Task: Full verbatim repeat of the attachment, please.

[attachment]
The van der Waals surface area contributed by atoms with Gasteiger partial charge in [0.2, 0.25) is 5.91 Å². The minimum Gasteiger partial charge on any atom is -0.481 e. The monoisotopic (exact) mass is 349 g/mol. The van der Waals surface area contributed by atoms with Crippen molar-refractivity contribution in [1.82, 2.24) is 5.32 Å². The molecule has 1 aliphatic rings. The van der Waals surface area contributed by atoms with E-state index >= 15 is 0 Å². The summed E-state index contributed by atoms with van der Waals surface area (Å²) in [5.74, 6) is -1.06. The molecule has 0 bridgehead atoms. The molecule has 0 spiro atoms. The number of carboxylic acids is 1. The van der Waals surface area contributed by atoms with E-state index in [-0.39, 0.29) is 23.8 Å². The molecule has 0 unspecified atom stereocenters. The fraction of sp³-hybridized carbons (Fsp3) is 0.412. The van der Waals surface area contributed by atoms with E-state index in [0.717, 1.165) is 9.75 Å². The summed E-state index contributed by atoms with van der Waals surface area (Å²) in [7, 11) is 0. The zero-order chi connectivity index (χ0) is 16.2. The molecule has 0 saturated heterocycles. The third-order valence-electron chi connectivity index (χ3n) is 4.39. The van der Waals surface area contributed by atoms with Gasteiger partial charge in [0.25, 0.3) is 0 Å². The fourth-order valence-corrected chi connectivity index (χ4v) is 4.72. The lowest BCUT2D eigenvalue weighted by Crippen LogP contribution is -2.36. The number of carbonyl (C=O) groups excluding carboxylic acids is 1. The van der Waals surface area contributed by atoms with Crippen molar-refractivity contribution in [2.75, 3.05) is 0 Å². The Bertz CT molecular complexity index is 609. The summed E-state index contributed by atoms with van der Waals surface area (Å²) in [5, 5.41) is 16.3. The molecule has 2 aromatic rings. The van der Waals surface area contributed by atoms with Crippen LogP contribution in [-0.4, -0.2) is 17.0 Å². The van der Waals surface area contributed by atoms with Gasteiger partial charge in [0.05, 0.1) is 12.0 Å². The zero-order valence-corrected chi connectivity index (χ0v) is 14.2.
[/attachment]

The van der Waals surface area contributed by atoms with Gasteiger partial charge in [0.2, 0.25) is 5.91 Å². The minimum Gasteiger partial charge on any atom is -0.481 e. The monoisotopic (exact) mass is 349 g/mol. The van der Waals surface area contributed by atoms with Crippen molar-refractivity contribution in [1.82, 2.24) is 5.32 Å². The molecule has 1 aliphatic rings. The van der Waals surface area contributed by atoms with E-state index >= 15 is 0 Å². The summed E-state index contributed by atoms with van der Waals surface area (Å²) in [5.74, 6) is -1.06. The molecule has 0 bridgehead atoms. The molecule has 0 spiro atoms. The number of carboxylic acids is 1. The van der Waals surface area contributed by atoms with E-state index in [-0.39, 0.29) is 23.8 Å². The molecule has 0 unspecified atom stereocenters. The fraction of sp³-hybridized carbons (Fsp3) is 0.412. The van der Waals surface area contributed by atoms with E-state index in [0.717, 1.165) is 9.75 Å². The summed E-state index contributed by atoms with van der Waals surface area (Å²) in [7, 11) is 0. The zero-order chi connectivity index (χ0) is 16.2. The molecule has 0 saturated heterocycles. The third-order valence-electron chi connectivity index (χ3n) is 4.39. The van der Waals surface area contributed by atoms with Gasteiger partial charge in [0.25, 0.3) is 0 Å². The fourth-order valence-corrected chi connectivity index (χ4v) is 4.72. The lowest BCUT2D eigenvalue weighted by Crippen LogP contribution is -2.36. The number of carbonyl (C=O) groups excluding carboxylic acids is 1. The van der Waals surface area contributed by atoms with Crippen molar-refractivity contribution in [2.75, 3.05) is 0 Å². The Bertz CT molecular complexity index is 609. The summed E-state index contributed by atoms with van der Waals surface area (Å²) in [5, 5.41) is 16.3. The molecule has 2 aromatic rings. The van der Waals surface area contributed by atoms with Crippen LogP contribution in [-0.4, -0.2) is 17.0 Å². The van der Waals surface area contributed by atoms with Gasteiger partial charge in [0.05, 0.1) is 12.0 Å². The zero-order valence-corrected chi connectivity index (χ0v) is 14.2.